Home prices rose to a new high in the third quarter, according to a new report from ATTOM Data Solutions, curator of a property database and property data provider of Data-as-a-Service.
Home prices rise to new high | North Salem Real Estate Single-family homes and condos sold for a median price of $270,000 in the third quarter.
Homeowners are also getting more profit than ever on the sale of their home. Homeowners who sold their home in the third quarter earned a median profit that ticked up to a post-recession high of 34.5%, up from 34.4% in the second quarter of 2019 and 34.3% in the third quarter of 2018, according to the report.
And homeowners are getting more profit on their homes not only because of rising home prices, but also they are seeing their equity rise as the average homeownership tenure hit a new high of 8.19 years in the third quarter. This is up 3% from the previous quarter and previous year, according to the report. For reference, homeownership tenure averaged 4.2 years between the first quarter of 2000 and the third quarter of 2007.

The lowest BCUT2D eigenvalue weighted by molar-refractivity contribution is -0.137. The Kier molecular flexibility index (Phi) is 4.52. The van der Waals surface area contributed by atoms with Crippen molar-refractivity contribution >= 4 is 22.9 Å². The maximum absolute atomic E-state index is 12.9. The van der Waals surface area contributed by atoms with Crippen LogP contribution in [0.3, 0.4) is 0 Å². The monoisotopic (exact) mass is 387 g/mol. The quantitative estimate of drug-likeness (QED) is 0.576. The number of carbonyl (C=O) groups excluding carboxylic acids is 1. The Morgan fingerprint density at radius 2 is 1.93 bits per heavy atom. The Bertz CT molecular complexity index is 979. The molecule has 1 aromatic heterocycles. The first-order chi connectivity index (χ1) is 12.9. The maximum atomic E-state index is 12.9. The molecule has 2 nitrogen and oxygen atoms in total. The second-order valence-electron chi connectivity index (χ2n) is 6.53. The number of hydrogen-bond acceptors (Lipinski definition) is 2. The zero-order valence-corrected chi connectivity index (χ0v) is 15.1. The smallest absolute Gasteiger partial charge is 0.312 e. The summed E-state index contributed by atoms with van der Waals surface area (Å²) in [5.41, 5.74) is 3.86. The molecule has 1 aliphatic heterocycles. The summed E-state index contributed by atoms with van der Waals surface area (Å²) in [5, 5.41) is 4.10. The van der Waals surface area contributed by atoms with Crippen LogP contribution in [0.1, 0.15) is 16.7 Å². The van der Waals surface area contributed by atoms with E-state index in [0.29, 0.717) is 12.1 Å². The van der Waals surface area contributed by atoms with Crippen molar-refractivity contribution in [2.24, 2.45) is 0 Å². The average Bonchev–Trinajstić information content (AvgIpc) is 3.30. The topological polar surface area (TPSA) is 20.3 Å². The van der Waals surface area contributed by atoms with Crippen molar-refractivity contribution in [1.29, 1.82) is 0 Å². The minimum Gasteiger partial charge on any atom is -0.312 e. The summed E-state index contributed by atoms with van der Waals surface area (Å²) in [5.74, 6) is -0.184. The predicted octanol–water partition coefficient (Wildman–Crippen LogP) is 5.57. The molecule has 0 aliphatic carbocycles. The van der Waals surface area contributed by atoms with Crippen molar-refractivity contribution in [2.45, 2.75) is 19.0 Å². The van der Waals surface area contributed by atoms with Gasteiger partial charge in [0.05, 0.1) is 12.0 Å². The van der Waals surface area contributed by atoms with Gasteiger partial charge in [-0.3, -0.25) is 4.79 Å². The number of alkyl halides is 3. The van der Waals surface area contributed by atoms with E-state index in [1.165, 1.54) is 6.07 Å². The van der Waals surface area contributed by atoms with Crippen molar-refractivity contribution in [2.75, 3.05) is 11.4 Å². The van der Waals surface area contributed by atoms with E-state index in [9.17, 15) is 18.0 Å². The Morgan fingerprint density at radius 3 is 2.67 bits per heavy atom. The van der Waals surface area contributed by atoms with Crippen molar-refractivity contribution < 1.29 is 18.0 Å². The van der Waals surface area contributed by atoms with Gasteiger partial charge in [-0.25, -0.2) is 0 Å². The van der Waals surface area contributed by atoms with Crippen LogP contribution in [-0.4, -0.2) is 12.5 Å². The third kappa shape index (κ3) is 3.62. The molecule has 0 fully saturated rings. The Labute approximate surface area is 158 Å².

“The seven-year U.S. housing boom is back in high gear,” said Todd Teta, ATTOM Data Solutions chief product officer. “After a series of relatively small price increase quarters, home prices saw quite the uptick, seller profits rose and the problem of distressed sales continued to fade, helping to make the third quarter the strongest in four years.”
“That all happened as mortgage rates sank back to near-historic lows, which clearly powered the market upward along with stock market surges and a continued strong economy,” Teta said. “There had been signs before the latest surge of a cooling market, but they seem to have diminished, at least for now.”
But while these rising home prices are great for homeowners and sellers, it is also creating an affordability crisis for homebuyers, especially at the lower end of the market.
As housing affordability continues to be a cause of concern for the nation’s homeowners, a report from the National Association of Homebuilders indicates that many Americans now perceive the problem to be a crisis.